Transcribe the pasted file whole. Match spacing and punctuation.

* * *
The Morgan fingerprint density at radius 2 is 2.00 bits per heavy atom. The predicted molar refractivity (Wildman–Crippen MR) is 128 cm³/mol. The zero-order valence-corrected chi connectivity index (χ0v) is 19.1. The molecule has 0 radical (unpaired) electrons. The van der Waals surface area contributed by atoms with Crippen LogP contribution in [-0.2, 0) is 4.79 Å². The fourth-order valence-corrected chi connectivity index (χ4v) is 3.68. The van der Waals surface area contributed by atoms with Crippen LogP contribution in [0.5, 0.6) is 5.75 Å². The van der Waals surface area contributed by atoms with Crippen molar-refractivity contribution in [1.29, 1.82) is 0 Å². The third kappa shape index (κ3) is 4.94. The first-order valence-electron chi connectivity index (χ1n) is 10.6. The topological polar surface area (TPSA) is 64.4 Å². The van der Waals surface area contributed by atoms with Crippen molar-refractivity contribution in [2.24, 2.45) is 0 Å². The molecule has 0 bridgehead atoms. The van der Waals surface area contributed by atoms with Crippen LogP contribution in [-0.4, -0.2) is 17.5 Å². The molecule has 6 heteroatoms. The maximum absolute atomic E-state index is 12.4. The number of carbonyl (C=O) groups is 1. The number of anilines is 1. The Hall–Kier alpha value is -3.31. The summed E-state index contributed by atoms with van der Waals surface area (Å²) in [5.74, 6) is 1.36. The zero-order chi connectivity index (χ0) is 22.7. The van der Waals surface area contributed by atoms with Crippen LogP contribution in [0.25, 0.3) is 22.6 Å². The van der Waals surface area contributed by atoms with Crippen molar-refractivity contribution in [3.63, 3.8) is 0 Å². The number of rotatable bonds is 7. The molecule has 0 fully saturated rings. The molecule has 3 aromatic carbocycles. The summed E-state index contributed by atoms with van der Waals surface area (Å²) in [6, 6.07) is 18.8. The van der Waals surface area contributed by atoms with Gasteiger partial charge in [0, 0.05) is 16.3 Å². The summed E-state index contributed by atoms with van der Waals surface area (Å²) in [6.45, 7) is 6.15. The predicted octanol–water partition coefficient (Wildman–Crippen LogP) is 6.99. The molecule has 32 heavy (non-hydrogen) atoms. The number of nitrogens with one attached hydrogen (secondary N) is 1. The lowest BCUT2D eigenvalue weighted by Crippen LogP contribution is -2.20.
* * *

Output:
The Morgan fingerprint density at radius 2 is 2.00 bits per heavy atom. The predicted molar refractivity (Wildman–Crippen MR) is 128 cm³/mol. The zero-order valence-corrected chi connectivity index (χ0v) is 19.1. The molecule has 0 radical (unpaired) electrons. The van der Waals surface area contributed by atoms with Crippen LogP contribution in [-0.2, 0) is 4.79 Å². The fourth-order valence-corrected chi connectivity index (χ4v) is 3.68. The van der Waals surface area contributed by atoms with Crippen LogP contribution in [0.5, 0.6) is 5.75 Å². The van der Waals surface area contributed by atoms with Crippen molar-refractivity contribution in [1.29, 1.82) is 0 Å². The third kappa shape index (κ3) is 4.94. The first-order valence-electron chi connectivity index (χ1n) is 10.6. The topological polar surface area (TPSA) is 64.4 Å². The van der Waals surface area contributed by atoms with Crippen molar-refractivity contribution in [2.24, 2.45) is 0 Å². The molecule has 0 bridgehead atoms. The van der Waals surface area contributed by atoms with Crippen LogP contribution in [-0.4, -0.2) is 17.5 Å². The molecule has 6 heteroatoms. The maximum absolute atomic E-state index is 12.4. The number of carbonyl (C=O) groups is 1. The number of anilines is 1. The Hall–Kier alpha value is -3.31. The summed E-state index contributed by atoms with van der Waals surface area (Å²) in [5.74, 6) is 1.36. The zero-order chi connectivity index (χ0) is 22.7. The van der Waals surface area contributed by atoms with Crippen LogP contribution in [0.25, 0.3) is 22.6 Å². The van der Waals surface area contributed by atoms with Crippen molar-refractivity contribution in [3.63, 3.8) is 0 Å². The number of rotatable bonds is 7. The molecule has 0 fully saturated rings. The molecule has 3 aromatic carbocycles. The summed E-state index contributed by atoms with van der Waals surface area (Å²) in [6, 6.07) is 18.8. The van der Waals surface area contributed by atoms with Gasteiger partial charge in [0, 0.05) is 16.3 Å². The summed E-state index contributed by atoms with van der Waals surface area (Å²) in [6.45, 7) is 6.15. The predicted octanol–water partition coefficient (Wildman–Crippen LogP) is 6.99. The molecule has 32 heavy (non-hydrogen) atoms. The number of nitrogens with one attached hydrogen (secondary N) is 1. The lowest BCUT2D eigenvalue weighted by Crippen LogP contribution is -2.20.